The sound of the temple bell of "Yashagaike (Demon Pond)" will ring for the first time at the New National Theatre, Tokyo (NNTT) — but it's the bell's silence that will reverberate for the characters of this new Japanese-language opera.

The story of "Yashagaike" was first told in a play by Japanese author Kyoka Izumi (1873-1939) in 1913. "It is the story of a bell ... and a warning from Kyoka," says Tatsuji Iwata, the opera's director. He believes the author meant "Yashagaike" to be a cautionary tale against a wane in generosity and in the traditional sense of respect toward nature amid Japan's increasing militarization and materialism a century ago. "I think Kyoka's warning is still appropriate today," Iwata adds.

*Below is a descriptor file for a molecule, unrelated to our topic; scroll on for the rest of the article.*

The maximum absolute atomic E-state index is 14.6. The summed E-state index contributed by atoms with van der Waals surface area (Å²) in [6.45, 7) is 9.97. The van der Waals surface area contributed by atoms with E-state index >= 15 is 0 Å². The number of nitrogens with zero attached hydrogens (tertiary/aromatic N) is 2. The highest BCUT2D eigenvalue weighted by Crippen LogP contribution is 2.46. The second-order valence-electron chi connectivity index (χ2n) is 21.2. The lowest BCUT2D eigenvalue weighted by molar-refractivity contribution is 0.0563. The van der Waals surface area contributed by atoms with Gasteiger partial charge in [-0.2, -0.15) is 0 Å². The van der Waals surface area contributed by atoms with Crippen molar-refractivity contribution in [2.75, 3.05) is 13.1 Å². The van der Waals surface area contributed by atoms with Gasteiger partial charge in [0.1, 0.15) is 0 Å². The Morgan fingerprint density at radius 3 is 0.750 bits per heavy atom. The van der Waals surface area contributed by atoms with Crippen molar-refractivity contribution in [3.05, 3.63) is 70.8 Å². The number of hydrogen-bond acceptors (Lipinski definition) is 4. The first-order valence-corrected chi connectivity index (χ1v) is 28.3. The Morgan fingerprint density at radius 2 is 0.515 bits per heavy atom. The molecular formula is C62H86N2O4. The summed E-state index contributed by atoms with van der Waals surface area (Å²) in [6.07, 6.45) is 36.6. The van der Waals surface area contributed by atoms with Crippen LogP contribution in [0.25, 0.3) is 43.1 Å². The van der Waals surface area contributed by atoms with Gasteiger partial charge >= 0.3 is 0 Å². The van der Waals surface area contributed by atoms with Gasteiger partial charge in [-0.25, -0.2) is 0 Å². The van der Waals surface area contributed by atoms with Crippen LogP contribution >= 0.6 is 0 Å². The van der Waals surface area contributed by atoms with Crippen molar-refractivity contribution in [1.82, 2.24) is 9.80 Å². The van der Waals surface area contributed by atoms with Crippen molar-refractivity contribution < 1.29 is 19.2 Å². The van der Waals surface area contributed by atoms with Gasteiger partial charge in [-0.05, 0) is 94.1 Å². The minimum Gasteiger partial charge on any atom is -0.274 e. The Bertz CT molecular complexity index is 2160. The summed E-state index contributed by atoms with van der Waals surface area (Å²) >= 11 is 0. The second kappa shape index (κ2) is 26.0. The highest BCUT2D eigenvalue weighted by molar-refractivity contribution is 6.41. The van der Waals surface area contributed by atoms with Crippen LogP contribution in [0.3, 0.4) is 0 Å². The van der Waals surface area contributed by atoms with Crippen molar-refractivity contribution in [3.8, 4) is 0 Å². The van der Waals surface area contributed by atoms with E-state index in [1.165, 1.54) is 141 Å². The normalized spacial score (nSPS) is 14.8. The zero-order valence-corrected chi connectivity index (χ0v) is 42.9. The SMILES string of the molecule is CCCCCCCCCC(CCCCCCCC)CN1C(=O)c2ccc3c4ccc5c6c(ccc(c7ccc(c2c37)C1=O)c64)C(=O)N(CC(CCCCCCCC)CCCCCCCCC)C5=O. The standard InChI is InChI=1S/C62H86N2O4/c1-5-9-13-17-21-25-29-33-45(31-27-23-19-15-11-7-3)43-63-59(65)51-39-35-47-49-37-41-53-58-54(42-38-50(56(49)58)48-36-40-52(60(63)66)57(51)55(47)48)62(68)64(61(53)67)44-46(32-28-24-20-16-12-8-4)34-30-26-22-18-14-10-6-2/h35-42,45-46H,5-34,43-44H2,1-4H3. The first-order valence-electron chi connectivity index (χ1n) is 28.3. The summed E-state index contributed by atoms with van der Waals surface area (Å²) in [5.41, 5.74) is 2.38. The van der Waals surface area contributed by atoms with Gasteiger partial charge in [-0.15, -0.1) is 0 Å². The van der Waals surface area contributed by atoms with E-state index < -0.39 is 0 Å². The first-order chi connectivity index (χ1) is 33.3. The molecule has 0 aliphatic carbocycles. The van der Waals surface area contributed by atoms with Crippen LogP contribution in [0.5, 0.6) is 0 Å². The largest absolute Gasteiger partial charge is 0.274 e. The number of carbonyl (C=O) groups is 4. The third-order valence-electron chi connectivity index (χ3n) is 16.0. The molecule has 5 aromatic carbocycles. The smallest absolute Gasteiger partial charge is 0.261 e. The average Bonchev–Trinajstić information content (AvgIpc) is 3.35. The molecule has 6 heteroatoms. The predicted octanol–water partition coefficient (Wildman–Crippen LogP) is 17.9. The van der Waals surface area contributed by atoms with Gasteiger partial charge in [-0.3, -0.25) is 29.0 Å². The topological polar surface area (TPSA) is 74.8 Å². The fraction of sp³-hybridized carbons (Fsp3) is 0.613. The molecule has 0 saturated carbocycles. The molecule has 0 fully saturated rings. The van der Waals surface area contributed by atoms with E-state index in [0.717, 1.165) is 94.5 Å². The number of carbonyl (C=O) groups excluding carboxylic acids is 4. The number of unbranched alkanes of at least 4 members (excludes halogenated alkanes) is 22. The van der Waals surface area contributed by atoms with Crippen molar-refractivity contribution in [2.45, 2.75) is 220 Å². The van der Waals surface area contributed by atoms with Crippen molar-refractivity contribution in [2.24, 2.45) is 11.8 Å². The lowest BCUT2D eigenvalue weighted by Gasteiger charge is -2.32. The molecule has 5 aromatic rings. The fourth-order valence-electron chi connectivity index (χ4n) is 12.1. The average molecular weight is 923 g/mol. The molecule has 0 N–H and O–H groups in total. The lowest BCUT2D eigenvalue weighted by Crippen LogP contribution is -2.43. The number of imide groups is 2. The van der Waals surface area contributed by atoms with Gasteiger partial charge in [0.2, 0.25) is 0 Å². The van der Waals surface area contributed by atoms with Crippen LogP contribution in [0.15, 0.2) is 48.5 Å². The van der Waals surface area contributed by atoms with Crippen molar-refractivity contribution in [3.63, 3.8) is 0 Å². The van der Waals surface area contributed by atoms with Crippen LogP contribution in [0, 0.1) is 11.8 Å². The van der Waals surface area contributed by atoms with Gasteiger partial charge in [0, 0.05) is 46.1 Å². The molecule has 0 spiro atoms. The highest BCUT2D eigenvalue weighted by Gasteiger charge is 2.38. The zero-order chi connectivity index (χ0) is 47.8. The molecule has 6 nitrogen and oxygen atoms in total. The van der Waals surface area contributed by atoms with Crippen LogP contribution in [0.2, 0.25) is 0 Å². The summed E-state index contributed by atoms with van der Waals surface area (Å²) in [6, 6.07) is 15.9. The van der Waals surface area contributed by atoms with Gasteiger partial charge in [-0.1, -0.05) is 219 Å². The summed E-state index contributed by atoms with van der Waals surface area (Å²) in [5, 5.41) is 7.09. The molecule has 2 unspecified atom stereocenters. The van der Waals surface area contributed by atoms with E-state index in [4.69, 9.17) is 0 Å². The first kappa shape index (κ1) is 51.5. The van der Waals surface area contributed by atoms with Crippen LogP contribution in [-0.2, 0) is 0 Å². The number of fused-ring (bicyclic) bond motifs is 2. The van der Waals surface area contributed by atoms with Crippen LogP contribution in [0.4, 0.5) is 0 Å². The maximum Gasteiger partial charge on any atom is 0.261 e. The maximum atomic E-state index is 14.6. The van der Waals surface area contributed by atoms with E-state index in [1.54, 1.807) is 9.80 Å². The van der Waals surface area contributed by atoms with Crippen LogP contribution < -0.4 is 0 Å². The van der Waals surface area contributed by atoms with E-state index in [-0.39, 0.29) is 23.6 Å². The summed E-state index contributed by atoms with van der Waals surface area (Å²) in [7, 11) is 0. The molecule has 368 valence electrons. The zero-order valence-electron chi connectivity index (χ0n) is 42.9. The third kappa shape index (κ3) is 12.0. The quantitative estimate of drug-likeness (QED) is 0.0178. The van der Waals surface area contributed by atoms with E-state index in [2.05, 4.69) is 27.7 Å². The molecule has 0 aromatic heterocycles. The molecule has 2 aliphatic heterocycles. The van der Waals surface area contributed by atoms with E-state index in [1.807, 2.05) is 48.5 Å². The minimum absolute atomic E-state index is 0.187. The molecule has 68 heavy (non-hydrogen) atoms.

"It is a good piece of entertainment," says Rick Broadaway, an American professor of English at Kanazawa Gakuin University. "Romance, fantastic legends, monsters, a crazy sadistic mob, a love-sick dragon trapped in a pond, a double suicide — and at the end, an apocalyptic flood. Who could ask for more in a story?"